However, caution should be exercised during this process as the cactus can be very clingy to the skin, thanks to its glochids. Always ensure that you wear thick gloves to avoid the risk of injuries from pricks to the skin. Alternatively, you may use a pair of tweezers to break the pads off.
During propagation, group the cacti cuttings in at least three pads. Let the cuttings callus for a few days before planting. You can then remove the baby stems before planting the pads in ideal pots with fresh cacti soil mix.
Bury the cutting about 2.5 centimeters deep and place your pot in a well-lit location. This is an ideal depth, deep enough to offer the right support and shallow enough to let roots develop without the risk of rotting.
In some cases, you may see the need to dip your pads in rooting hormone before planting. This practice helps catalyze the propagation and rooting process.
Temperatures and lighting
Being a desert plant, Bunny Ears cactus thrives in slightly higher temperatures. It prefers temperatures that range between 21 and 37°C. During the winter season, however, the cactus prefers much cooler temperatures.
Bunny Ears cactus is known to drain any excess water just before winter kicks in. The practice helps it avoid freezing during the cold months. This explains why watering during this period can be detrimental to the health of the plant.
From late Fall, the cactus should be exposed to temperatures that range between 10 to 18°C.
Following these strict temperature specifications is vital for the plant’s survival as anything contrary could mean serious harm to the cactus’ overall health. As such, you may need to keep changing locations of the plant depending on the season to help keep it at the optimum recommended temperature ranges.
The Bunny Ears is one of the cactus species that prefer sufficient lighting. This may not be much of a problem if you are growing in the garden or outdoors. However, when growing indoors, you may need to mind your positioning.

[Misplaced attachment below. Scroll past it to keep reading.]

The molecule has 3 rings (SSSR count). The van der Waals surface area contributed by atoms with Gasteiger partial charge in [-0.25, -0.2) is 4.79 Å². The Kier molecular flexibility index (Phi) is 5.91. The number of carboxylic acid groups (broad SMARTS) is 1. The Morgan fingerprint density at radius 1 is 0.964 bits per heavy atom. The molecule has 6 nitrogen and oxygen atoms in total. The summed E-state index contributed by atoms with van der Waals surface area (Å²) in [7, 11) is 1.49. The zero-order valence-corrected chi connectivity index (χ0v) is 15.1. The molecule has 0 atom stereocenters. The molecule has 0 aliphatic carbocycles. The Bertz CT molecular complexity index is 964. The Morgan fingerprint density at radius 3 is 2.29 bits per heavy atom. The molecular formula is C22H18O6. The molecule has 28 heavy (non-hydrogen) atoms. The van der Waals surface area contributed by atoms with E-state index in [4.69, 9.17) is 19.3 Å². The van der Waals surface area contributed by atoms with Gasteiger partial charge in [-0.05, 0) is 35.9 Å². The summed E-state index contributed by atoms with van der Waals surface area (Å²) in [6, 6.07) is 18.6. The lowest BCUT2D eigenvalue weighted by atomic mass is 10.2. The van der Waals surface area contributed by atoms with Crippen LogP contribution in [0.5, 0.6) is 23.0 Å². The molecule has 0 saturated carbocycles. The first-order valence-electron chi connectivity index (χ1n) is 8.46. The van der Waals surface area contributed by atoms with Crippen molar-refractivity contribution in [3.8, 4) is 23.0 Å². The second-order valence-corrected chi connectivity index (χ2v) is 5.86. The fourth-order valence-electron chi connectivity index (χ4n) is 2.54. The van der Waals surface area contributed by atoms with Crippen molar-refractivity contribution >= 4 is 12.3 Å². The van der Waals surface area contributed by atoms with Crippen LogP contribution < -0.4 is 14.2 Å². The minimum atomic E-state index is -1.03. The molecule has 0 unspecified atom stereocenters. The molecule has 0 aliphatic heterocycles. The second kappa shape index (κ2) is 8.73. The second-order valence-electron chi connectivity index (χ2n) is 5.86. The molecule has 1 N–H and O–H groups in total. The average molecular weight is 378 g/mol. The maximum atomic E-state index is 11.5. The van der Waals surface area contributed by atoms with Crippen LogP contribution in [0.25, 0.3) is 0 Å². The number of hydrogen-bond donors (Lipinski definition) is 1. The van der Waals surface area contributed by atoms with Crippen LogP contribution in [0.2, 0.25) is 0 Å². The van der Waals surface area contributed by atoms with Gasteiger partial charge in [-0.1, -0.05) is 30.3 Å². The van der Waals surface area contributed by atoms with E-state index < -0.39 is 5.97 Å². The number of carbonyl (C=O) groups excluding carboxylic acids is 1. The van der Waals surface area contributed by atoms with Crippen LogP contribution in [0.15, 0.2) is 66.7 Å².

Place your cactus in a south-facing, unobstructed window but should not get in contact with direct sunlight. West-facing and East-facing windows are also viable choices to position your Bunny Ears. If natural light is hard to come by, you may see the need to use grow lights for the same. Regardless of the season, Bunny Ears thrives best with a humidity of between 10 to 30 percent.
Contrary to popular opinion that desert cactus like the Bunny Ears do not require fertilizer, these prickly companions will fare much better with the right fertilization. Liquid houseplant fertilizer with an NPK ratio of 20-20-20 works best for this type of cactus.
The fertilizer should, however, be diluted to at least half of its recommended strength. This is because Bunny Ears cactus cannot withstand a high concentration of NPK. If you are more focused on seeing the cactus bloom, you may need to use 5-10-10 fertilizer.
Whatever the case, always ensure that you fertilize the cactus during its active season, preferably during the summer. Take caution not to overdo the fertilization as this may mean an abnormally rapid growth. This stimulated growth usually leads to misshaped and weak pads. Do not fertilize newly potted Bunny Ears cactus until it develops a strong root network.
Proper fertilization of the Bunny Ears cactus leads to a healthy plant and promotes the likelihood of the plant flowering. A happy bunny cactus has more chances to bloom and develop healthy fruits compared to a neglected one. If you are too busy or travel frequently, create an ideal timetable as a reminder. Alternatively, you can find someone to take over when you are not around.